By Stephen Kaboyo
2017 has been patchy with respect to economic activity. There was a general slowdown in almost all sectors of the economy. A number of economic factors inhibited economic expansion for much of the year and these were; weak consumer demand, weak currency, inflationary pressures driven by high food prices on account of adverse weather conditions and weak exports coupled by elevated geopolitical risks.
In addition exogenous headwinds such as the strengthening of US dollar impacted on Uganda’s economic conditions in particular the volatility of the Uganda Shilling.
The major concern for most of the year was the subdued growth and this informed the loosening of monetary policy by Central Bank in order to stimulate economic activity.
Despite the consistent reduction of the policy rate, lending rates remained high and credit was constrained and many businesses struggled.
As the year comes to a close, the general economic sentiment has improved somewhat, characterized by low food prices as a result of good weather conditions in second half of the year and a modest recovery in private sector credit, underpinned by an accommodative monetary policy stance.
Gathering from the above, there is reason to remain optimistic and focus on the medium term prospects that indicate growth is likely to bounce back primarily driven by anticipated investments in oil and gas in 2018 and improvements in other key sectors of the economy.
2017 Shilling performance and Outlook for 2018
The Shilling opened at beginning of 2017 trading at 3580, but gradually depreciated and hit the lowest level of 3665 in October 2017. The currency crossed a couple of key levels and kept within a wide spread.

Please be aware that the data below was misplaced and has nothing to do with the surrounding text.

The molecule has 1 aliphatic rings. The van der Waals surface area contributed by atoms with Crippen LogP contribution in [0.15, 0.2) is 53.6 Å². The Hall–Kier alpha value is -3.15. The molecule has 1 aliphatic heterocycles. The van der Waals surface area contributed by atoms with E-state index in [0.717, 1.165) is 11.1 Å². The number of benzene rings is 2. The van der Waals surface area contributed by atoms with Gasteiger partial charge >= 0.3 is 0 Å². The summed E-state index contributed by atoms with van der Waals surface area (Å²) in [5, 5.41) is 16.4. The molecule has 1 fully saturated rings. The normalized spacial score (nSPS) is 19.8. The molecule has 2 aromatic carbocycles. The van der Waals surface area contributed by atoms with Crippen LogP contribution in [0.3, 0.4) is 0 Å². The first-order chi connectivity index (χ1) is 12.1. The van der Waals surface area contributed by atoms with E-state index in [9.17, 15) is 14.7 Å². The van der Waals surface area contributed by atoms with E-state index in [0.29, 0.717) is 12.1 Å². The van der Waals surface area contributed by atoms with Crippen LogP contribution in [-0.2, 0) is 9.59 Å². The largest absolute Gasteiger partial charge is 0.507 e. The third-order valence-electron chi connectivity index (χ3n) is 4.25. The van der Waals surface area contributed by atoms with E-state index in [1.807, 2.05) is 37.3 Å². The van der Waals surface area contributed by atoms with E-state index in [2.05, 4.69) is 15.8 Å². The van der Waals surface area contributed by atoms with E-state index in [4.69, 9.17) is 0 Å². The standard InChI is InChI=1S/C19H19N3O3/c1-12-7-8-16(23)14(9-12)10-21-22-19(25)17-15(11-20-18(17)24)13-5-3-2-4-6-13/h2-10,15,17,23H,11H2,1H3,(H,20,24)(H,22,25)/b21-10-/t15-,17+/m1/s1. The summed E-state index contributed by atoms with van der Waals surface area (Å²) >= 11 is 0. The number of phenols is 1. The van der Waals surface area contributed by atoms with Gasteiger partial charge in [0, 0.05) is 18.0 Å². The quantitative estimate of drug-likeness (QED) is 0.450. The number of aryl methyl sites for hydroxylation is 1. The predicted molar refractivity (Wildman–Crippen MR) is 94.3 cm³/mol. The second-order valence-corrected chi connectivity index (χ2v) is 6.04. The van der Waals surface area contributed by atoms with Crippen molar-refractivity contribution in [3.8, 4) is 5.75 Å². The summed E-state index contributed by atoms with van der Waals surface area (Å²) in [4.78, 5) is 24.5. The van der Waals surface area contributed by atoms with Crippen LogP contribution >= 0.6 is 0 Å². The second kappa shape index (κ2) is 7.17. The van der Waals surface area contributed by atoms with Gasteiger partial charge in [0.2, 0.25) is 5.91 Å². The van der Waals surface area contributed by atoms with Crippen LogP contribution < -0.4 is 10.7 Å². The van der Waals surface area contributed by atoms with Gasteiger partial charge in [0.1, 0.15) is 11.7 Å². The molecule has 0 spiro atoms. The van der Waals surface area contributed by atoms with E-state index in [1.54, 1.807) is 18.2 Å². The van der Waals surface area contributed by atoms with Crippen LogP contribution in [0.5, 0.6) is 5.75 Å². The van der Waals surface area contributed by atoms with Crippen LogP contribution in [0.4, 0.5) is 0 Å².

A multiplicity of factors including geopolitical factors, weak economic growth and balance of payment position underpinned the gradual volatility of the Shilling for most of the year.
Going into 2018, The Uganda Shilling is likely to remain vulnerable in the short term on account of domestic macro economic imbalances and as the global strength of the dollar continue to put frontier markets currencies at the risk of weakening. It is also likely that there would be a transmission of US high interest rates to the domestic fixed income markets as the US market becomes attractive for international investors.
A weaker shilling by implication raises the cost of living considering the fact that Uganda is a net importer. However, on the other hand, a weaker Shilling plays in favour of exports by boosting export revenues.
This scenario is also likely to affect the cost of servicing the country’s external debt making it more expensive in the short run.
The author is an analyst and Managing Director at Alpha Capital Partners